FDA vs. trans fats: What you need to know

| 2 min read

How to cut trans fats from your diet
Earlier this month, the Food and Drug Association released a statement that the agency was investigating trans fats in food and considering taking steps to ban it from grocery store shelves around the country. This isn’t new for the state—the University of Michigan banned trans fat from its campus almost four years ago—but it will mark a big change in the way some of our favorite foods are made. Not sure what this means for you (or why you should care)? Here’s what you need to know and some tips on how to beat the FDA to the punch and clean out your own snack cupboard:
Why they’re so bad: Trans fats are created when regular oil has hydrogen added to it. The addition of the hydrogen makes the oil keep longer on shelves, but it does a number on your health. Not only does eating trans fat raise your bad cholesterol, it also lowers your good cholesterol, making it twice as powerful at increasing your risk of heart disease.
Biggest culprits: Because hydrogenated oils are used to extend the shelf life of foods, it’s usually found in processed fare with far-off expiration dates. You’ll spot it in cookies, crackers, cakes, doughnuts, French fries and other not-so-healthy items in the snack and dessert aisles at the supermarket.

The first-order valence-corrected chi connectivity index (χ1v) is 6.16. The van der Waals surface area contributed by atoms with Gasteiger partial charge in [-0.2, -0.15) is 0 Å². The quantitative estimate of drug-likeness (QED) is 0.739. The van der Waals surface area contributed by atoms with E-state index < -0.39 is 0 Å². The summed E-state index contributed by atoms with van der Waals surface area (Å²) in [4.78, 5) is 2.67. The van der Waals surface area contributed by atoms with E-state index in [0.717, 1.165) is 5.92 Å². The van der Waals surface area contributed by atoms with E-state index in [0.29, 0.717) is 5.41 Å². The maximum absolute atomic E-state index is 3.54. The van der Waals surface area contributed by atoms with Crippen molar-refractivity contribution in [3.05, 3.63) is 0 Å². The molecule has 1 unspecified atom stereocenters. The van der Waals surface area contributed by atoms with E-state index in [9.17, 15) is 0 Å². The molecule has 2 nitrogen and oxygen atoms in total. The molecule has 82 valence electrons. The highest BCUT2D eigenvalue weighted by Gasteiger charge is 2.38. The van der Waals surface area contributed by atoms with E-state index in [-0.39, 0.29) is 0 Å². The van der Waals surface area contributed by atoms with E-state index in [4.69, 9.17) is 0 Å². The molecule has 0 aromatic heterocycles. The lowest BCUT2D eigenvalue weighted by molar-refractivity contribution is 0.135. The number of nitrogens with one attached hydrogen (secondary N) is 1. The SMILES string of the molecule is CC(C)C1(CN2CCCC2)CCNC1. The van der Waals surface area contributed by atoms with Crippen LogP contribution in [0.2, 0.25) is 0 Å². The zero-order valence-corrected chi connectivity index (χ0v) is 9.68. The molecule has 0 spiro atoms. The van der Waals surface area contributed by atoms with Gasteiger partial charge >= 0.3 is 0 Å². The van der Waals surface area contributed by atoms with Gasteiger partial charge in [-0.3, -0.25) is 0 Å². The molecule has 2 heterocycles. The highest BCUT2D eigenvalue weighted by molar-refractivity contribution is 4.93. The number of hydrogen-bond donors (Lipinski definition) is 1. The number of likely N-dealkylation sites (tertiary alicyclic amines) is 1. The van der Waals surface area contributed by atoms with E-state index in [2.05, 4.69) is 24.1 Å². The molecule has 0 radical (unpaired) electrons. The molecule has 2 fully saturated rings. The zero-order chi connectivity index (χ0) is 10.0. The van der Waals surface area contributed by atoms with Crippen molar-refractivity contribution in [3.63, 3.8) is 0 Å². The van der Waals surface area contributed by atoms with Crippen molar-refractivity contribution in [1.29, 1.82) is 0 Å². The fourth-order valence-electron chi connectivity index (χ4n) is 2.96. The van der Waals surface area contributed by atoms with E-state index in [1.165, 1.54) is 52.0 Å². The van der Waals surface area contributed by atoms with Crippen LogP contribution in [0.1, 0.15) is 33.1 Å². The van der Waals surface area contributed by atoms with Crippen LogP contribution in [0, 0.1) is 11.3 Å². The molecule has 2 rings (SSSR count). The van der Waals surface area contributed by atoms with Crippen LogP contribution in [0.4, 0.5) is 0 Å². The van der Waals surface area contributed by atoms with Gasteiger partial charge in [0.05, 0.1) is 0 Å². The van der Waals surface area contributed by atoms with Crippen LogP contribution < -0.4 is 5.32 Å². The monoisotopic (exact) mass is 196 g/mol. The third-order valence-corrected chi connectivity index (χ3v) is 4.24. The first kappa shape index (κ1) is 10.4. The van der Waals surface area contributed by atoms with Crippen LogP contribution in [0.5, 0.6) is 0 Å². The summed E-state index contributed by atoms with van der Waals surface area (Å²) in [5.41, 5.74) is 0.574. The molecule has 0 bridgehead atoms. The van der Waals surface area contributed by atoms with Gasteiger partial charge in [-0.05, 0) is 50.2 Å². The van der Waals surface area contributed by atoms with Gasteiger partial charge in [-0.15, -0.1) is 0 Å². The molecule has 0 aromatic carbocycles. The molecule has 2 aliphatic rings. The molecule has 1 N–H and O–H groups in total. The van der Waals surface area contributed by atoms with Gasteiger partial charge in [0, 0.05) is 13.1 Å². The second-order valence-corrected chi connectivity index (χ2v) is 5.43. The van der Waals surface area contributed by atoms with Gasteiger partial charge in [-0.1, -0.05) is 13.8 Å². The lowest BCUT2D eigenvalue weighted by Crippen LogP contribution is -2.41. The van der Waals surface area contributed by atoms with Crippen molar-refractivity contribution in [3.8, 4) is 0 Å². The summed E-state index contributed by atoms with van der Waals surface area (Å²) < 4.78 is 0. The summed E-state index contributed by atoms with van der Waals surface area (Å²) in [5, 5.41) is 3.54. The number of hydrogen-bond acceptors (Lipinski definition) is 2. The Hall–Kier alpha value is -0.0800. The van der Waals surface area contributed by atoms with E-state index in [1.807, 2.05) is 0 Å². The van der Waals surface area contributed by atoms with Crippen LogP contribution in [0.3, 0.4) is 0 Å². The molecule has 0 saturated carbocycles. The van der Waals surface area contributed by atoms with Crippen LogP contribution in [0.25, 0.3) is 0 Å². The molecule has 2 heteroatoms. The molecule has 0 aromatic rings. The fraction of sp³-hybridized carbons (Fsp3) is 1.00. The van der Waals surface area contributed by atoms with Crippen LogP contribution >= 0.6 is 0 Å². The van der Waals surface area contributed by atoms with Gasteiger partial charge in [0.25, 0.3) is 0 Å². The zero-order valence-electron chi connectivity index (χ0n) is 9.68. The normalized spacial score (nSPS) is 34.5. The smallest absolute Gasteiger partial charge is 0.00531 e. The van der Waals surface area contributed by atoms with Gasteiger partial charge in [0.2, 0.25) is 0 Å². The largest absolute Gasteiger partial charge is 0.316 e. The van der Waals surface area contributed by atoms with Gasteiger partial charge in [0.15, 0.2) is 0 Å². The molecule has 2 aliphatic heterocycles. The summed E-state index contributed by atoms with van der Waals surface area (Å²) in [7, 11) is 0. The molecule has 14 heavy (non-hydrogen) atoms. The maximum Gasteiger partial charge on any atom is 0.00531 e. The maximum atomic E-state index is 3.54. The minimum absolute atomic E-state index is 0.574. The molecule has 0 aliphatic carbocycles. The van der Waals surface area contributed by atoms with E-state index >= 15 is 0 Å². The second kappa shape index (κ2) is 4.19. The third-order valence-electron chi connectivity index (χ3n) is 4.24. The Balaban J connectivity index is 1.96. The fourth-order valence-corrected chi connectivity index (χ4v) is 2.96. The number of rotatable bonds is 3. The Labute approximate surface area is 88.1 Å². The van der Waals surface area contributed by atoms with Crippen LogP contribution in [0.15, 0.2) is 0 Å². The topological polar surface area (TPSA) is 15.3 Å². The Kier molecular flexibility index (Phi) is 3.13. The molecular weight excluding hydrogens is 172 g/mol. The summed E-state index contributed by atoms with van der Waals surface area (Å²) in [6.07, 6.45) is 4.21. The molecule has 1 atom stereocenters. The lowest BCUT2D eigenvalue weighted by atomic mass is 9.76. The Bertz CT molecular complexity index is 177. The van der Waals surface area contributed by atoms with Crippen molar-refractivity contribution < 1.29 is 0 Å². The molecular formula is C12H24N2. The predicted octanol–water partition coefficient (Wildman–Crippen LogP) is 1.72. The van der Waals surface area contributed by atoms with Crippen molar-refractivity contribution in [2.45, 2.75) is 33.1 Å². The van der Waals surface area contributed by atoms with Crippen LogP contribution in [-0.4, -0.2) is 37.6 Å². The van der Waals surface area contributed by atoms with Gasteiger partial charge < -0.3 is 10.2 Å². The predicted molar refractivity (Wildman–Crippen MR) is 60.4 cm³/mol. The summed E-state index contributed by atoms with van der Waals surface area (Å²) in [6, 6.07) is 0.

What to look for: It’s not enough to look and see if a product’s packaging claims it’s trans-fat free or to see a huge zero next to trans fats on the nutrition label. A company is allowed to say that an item has no trans fats if it has less than .5 grams per serving. Unfortunately, that’s still an unhealthy amount (we told you they were bad!). So dig a little deeper and scan the ingredient list for anything that says “partially hydrogenated” or just “hydrogenated.” (Side note: if the label says “fully hydrogenated,” you’re actually in the clear—those types of oils don’t have trans fat in them.)
Photo credit: Philosophographlux

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